On January 23, 2017, the State Department issued the most recent travel warning on Honduras. The seventh warning since July 2013, it is the shortest of all the travel warnings I have read. It is also, as were the previous warnings, very misleading.
It's more of the same - but less.
For example, it states
About 70% of U.S. citizen homicides since 2010 occurred in these urban areas [Tegucigalpa. San Pedro Sula, La Ceiba].
But it does not tell you have many were killed. In another US State Department site, from March 14, 2016, the number of US citizens killed is listed as 42 since 2010. Anyone reading the State Department warning without the facts and the context might be led to believe that there have been hundreds!
The warning also notes that
“San Pedro Sula and Tegucigalpa rank as two of the most violent cities in the world.’
But looking at another non-governmental site from 2016, whose credibility I have not studied, here are the ten most violent cities in the world.
- 10. Caracas, Venezuela
- 9. Ciudad Juárez, Mexico
- 8. Cape Town, South Africa
- 7. Rio de Janeiro, Brazil
- 6. St. Louis, Missouri
- 5. Acapulco, Mexico
- 4. Baghdad, Iraq
- 3. Kabul, Afghanistan
- 2. San Pedro Sula, Honduras
- 1. Detroit, Michigan
Another source from 2017, The Business Insider, a list of violent cities includes:
- 1. Caracas, Venezuela
- 2. San Pedro Sula, Honduras
- 3.San Salvador, El Salvador
- 4. Acapulco, Mexico
- 5. Maturin, Venezuela
- 6. Tegucigalpa (Distrito Federal), Honduras (73.51 homicides per 100,000 residents)
- 7. Valencia, Venezuela
Yes, the major cities are dangerous and I take precautions when visiting – especially when I am not exactly sure where I am going. I would do the same in Philadelphia, Camden, New York City, Chicago, or Saint Louis.
But the report notes that some of the tourist areas are safer, but it does not note that there are cities, neighborhoods, and rural areas that are relatively safe. Santa Rosa de Copán, near where I live, is perhaps the safest city in Honduras, though I usually don’t walk around the city after 10 pm. It’s just common sense.
But the report also doesn’t distinguish types of violence. There is gang violence, mostly in the major cities. There is violence related to organized crime. There are cases of armed robbery. But it is very different in the countryside, where I live and work. There is violence. I have presided over one funeral of Honduran victims of violence and have been at the site of a killing in the village where I live, a few hours after the killings. But most of these killings are due to two major causes: vengeance and retribution (which flourish in a country where there is massive impunity) and abuse of drugs and alcohol. They are targeted killings.
I would also note that there are other killings and attempted murders – human rights advocates (e.g., Berta Cáceres in 2016), lawyers, and journalists. These too re targeted murders, though often by political, economic, and social elites whose privileges are threatened.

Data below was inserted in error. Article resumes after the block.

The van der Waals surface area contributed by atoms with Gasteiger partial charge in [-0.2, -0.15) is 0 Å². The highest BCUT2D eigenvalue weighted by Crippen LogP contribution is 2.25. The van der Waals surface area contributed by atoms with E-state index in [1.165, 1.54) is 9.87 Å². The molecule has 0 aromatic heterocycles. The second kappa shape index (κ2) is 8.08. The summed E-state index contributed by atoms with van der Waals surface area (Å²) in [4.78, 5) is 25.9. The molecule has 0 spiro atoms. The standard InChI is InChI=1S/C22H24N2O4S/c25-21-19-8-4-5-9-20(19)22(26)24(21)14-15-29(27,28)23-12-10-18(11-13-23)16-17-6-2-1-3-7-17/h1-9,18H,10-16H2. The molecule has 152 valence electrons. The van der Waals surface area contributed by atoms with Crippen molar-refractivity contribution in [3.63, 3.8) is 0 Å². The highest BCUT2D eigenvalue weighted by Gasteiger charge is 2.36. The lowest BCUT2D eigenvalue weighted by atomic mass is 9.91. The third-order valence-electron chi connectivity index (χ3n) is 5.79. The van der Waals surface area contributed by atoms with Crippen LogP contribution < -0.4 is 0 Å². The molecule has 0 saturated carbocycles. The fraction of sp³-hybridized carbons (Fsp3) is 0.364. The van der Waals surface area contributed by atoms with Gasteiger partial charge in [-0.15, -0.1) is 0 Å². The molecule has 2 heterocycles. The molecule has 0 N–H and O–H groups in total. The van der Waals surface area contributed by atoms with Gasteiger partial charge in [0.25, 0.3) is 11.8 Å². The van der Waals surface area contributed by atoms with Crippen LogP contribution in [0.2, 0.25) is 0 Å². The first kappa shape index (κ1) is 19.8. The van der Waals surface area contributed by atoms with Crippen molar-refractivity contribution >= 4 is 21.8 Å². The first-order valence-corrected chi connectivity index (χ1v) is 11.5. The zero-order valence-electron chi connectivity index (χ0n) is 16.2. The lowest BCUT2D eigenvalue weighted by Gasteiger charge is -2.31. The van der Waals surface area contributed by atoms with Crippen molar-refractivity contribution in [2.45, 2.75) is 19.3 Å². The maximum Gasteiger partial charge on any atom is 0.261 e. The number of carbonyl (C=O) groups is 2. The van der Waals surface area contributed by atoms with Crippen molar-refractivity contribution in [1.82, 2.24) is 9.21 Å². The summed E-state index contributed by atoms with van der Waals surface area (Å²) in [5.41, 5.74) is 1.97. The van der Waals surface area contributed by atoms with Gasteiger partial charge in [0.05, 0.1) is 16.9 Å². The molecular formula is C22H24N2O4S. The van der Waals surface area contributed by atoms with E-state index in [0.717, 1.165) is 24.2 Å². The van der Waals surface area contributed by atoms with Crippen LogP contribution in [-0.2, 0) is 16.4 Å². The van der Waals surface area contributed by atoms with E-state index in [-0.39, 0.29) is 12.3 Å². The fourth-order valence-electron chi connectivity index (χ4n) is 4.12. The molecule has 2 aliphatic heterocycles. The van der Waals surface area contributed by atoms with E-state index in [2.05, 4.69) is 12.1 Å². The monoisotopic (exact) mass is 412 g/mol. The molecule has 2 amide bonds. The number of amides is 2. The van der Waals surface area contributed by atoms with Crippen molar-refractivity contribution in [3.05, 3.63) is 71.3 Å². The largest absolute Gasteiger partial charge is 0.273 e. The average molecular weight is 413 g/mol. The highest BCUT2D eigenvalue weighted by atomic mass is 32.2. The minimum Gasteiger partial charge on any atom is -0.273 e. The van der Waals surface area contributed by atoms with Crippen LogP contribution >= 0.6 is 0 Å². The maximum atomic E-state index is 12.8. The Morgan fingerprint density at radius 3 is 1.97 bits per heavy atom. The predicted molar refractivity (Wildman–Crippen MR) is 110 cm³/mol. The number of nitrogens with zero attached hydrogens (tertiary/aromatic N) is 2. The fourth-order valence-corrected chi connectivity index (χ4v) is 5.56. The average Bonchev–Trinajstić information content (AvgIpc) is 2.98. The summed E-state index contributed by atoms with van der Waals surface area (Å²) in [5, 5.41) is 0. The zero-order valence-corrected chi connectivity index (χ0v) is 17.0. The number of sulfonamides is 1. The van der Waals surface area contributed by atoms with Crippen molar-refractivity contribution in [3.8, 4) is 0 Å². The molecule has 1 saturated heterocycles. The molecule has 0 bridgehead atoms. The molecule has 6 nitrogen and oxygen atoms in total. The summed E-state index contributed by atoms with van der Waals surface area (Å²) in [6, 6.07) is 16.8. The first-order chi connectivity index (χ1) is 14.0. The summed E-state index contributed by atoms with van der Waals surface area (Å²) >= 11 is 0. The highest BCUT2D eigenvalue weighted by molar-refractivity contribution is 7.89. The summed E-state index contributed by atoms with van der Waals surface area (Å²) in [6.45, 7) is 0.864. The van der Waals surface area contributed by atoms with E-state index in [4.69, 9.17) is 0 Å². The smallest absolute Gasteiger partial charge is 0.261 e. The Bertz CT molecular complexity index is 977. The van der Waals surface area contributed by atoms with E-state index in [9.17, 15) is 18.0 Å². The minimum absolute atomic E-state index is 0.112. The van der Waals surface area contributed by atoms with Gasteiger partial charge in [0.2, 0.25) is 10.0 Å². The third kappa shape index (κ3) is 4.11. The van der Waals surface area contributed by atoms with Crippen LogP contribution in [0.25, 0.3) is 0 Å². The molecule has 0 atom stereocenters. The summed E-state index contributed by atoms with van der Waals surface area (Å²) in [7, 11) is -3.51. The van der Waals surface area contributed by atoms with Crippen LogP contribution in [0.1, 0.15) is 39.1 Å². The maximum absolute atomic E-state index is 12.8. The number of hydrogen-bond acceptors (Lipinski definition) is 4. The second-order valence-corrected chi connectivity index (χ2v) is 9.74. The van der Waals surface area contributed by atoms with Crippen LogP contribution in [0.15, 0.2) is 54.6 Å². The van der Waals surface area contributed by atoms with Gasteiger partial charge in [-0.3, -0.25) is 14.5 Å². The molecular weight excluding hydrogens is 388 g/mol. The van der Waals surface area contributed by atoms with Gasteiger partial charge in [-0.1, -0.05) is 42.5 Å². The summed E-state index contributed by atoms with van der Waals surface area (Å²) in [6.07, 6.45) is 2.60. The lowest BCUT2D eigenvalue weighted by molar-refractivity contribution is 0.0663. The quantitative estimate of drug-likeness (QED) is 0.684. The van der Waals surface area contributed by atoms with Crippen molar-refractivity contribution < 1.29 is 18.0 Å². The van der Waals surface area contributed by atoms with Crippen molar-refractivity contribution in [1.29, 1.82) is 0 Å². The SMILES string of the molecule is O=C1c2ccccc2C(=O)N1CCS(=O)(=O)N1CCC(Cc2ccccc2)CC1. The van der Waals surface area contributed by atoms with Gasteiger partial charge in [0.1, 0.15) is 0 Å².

But what about the earlier warnings?
The current State Department Warning refers to the report on Honduras from the State Department’s Bureau of Diplomatic Security, dated March14, 2016. This seems to repeat what I have found in previous warnings. I will try to analyze it in the next few weeks, but it appears to me to be the same alarmist approach found in the warnings.
A first look revealed a serious error, speaking of the danger around “Suyapa Cathedral.” There is no Suyapa Cathedral; there is the basilica of Suyapa near one of the major highways circling the city and there is the Cathedral of San Miguel in the central of the city.
The last section of the 2016 report is entitled “Tips on How to Avoid Becoming a Victim.”
Some of the advice is common sense – what one would do visiting cities like Chicago, St. Louis, Camden, and Detroit.
The majority of U.S. business persons conduct their daily activities without security-related incidents by following basic security precautions and exercising good judgment. The U.S. Embassy recommends that travelers exercise caution.
But I think there is an underlying alarmist tone, noted in the next to last paragraph:
Be alert for two men on a motorcycle, as this is against the law. All should be considered armed and dangerous until proven otherwise.
I found the last sentence of that report amusingly sad, though probably quite true:
“Do not lower your guard because armed security is present. They are not always reliable.”
I would note that armed security also includes police and military.
Sadly, there is no note in the report or warning of the attacks on human rights workers, journalists, or lawyers in the past several years, nor of the continuing US military presence in the country and the continuing US political and economic support of the government and military of Honduras.